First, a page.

Sections

Weather Forecast

Close

Longtime research leader says addressing climate change is the 'Christian thing to do'

Phyllis Johnson, who is a former University of North Dakota vice president for research and economic development as well as a U.S. Department of Agriculture senior executive and scientist, mixes her strong stance on climate change with religion when she visits Lutheran churches in eastern North Dakota. She is a vice president of the Eastern North Dakota Synod. Eric Hylden / Forum News Service

GRAND FORKS — When Phyllis Johnson visited the small congregation at Shepherd of the Prairie Lutheran Church in Walcott, N.D., for a recent Wednesday night Lenten service, she shared a message that some may not have been expecting.

The top lay leader who serves as vice president of the 100,000-member Eastern North Dakota Synod pulled no punches when she said climate change is real and that, as Christians, "we all have a calling to pay attention to it as we are supposed to take care of our Earth, feed the hungry and watch out for our neighbors."

She has shared that message to more than a half dozen of the 196 congregations that make up the synod across the eastern third of the state.

The North Dakota native who lives in Grand Forks has the resume to justify her climate change message, as she proudly claims to be one of the "97% of scientists worldwide that agree climate change is real and is caused by human activity."

For 33 years, Johnson worked for the U.S. Department of Agriculture, starting as human nutrition researcher and advancing to senior executive positions at the agency and at the department's largest agricultural research center near Washington, D.C. She also spent several years overseeing 22 USDA labs in eight states on the west coast.

She's traveled through developing countries and worked with international scientists who all believe climate change is here and because it's caused by humans, they believe "we as people can also help to slow down or put the brakes on climate change." The other option, she said is "we can allow it to continue to get worse."

After retiring from USDA in 2008, she was hired as vice president for research and economic development at the University of North Dakota, a position she held for about six years.

Next for Johnson came the chance to help the Lutheran church she has belonged to her entire life, without forgetting her past work and life experiences. When Johnson started her more intense work for the church with her continued interest in agriculture, science and climate change, she said it was an obvious connection.

One of those connections came to her about a year ago, she said during a Holy Week telephone interview, when she thought about the effects of atmospheric emissions in the food chain that start with tractors moving across the fields to people driving to supermarkets. When food is wasted, that entire process seems like "it was all for nothing," she said.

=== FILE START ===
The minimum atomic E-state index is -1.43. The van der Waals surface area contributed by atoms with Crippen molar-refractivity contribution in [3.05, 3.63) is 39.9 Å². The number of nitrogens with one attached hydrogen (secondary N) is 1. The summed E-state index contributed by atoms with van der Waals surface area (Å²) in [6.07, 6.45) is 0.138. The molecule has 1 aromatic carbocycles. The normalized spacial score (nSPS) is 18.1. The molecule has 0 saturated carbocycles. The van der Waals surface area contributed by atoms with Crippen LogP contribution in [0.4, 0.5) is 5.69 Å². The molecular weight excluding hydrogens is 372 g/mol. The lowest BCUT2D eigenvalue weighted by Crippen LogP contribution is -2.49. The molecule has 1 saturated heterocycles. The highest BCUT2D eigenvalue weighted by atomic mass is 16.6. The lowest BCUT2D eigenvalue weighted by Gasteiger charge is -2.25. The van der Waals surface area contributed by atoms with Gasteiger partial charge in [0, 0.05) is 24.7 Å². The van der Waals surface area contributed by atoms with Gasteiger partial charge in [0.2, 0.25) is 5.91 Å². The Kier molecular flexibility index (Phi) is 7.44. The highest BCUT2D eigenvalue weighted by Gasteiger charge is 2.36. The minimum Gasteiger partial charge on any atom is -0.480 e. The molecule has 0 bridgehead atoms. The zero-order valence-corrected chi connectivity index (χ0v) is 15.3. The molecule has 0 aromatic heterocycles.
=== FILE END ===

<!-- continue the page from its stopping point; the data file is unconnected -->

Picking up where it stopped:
To tackle the issue, she issued a challenge to people everywhere. It's something "everyone of us can do to help" and that's slowing or stopping the alarming wasting of food — estimated at about 40% in America. On top of that, she noted that by the year 2050, there will be 2 billion more mouths to feed on Earth.

Not only can cutting food waste help with emissions, but she said it can also save a family of four about $1,500 a year.

"And it's a very easy thing to do," Johnson said.

Those easy suggestions are:

  • Planning a menu before you go to the store.
  • Using leftovers. Johnson said her father used to have a phrase called "lolo," which was leftover leftovers or using the food a third time.
  • Ignoring some of the "use by" or "best by" dates on products because the item is still likely good for several days or longer after the date stamped on the product.
  • Buying some of the fruits and vegetables that look kind of "beat up" at the store but are still good. "We don't always need the perfect-looking product," she said. Bruised apples, for example, can make a good applesauce.
  • Using websites such as for the Save the Food group, which can offer tips on how to make changes to conserve food.
  • Eat food in take-home containers. Johnson said about half of the containers are left at restaurants and another large number of them are left to dry up in the refrigerator at home.

Johnson said with the population growth expected by 2050 — which is "really closer than we think" — the call for Christians to feed the hungry, preserve God's creation and take care of neighbors is also a matter of intergenerational justice.

"What kind of planet are we going to leave for our grandchildren?" she asked. "We have to do something."

Synod Bishop Rev. Terry Brandt couldn't agree more.

Brandt, who works out of his Fargo office, said it's a national priority of the church to address climate change.

"We have concerns about food security and water shortages and it's only going to get worse if we don't do something about it," he said.

"We also believe that it's part of our faith to take care of God's beautiful creation," he said.

Johnson pointed out in her talk to the Walcott congregation that her message was not meant to be political. Brandt agrees that it's not a political issue.

Realizing there are the naysayers about climate change, Johnson simply said, "there are always people who are contrarian."

However, she said the "evidence of climate change has been carefully evaluated by thousands of scientists" and documented in peer-reviewed journals.

She said the United Nations' international panel of scientists also has left no doubts and that the lines of evidence are great.

As she continues her pilgrimage to the churches, Johnson said she also talks to professional organizations.

"I'll really talk to anyone who'll listen," she said.

randomness